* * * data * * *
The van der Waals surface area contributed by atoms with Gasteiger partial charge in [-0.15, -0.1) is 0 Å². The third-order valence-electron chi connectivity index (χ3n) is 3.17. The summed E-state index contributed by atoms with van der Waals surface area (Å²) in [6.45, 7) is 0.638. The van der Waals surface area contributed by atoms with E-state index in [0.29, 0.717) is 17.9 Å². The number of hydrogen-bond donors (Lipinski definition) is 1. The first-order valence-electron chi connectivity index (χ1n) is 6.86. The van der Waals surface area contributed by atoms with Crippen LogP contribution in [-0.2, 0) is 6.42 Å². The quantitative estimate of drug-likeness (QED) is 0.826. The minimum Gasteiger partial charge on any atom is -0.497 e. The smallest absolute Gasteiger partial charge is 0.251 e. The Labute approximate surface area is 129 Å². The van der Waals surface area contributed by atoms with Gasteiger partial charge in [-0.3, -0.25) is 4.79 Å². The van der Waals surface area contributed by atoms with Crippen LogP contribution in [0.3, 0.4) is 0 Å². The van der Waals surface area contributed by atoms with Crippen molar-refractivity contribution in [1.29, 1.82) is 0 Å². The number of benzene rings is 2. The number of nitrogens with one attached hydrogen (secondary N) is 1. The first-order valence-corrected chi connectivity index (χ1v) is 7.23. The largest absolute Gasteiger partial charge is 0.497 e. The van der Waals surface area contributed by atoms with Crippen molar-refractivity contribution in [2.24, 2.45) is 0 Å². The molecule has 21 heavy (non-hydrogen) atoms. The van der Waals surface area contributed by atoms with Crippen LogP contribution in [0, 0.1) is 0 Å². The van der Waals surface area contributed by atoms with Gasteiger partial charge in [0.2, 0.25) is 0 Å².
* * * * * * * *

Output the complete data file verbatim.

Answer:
The van der Waals surface area contributed by atoms with Gasteiger partial charge in [-0.15, -0.1) is 0 Å². The third-order valence-electron chi connectivity index (χ3n) is 3.17. The summed E-state index contributed by atoms with van der Waals surface area (Å²) in [6.45, 7) is 0.638. The van der Waals surface area contributed by atoms with E-state index in [0.29, 0.717) is 17.9 Å². The number of hydrogen-bond donors (Lipinski definition) is 1. The first-order valence-electron chi connectivity index (χ1n) is 6.86. The van der Waals surface area contributed by atoms with Crippen LogP contribution in [-0.2, 0) is 6.42 Å². The quantitative estimate of drug-likeness (QED) is 0.826. The minimum Gasteiger partial charge on any atom is -0.497 e. The smallest absolute Gasteiger partial charge is 0.251 e. The Labute approximate surface area is 129 Å². The van der Waals surface area contributed by atoms with Gasteiger partial charge in [-0.3, -0.25) is 4.79 Å². The van der Waals surface area contributed by atoms with Crippen LogP contribution in [0.3, 0.4) is 0 Å². The van der Waals surface area contributed by atoms with Crippen molar-refractivity contribution in [1.29, 1.82) is 0 Å². The number of benzene rings is 2. The number of nitrogens with one attached hydrogen (secondary N) is 1. The first-order valence-corrected chi connectivity index (χ1v) is 7.23. The largest absolute Gasteiger partial charge is 0.497 e. The van der Waals surface area contributed by atoms with Crippen molar-refractivity contribution in [2.24, 2.45) is 0 Å². The molecule has 21 heavy (non-hydrogen) atoms. The van der Waals surface area contributed by atoms with Crippen LogP contribution in [0, 0.1) is 0 Å². The van der Waals surface area contributed by atoms with Gasteiger partial charge in [0.2, 0.25) is 0 Å².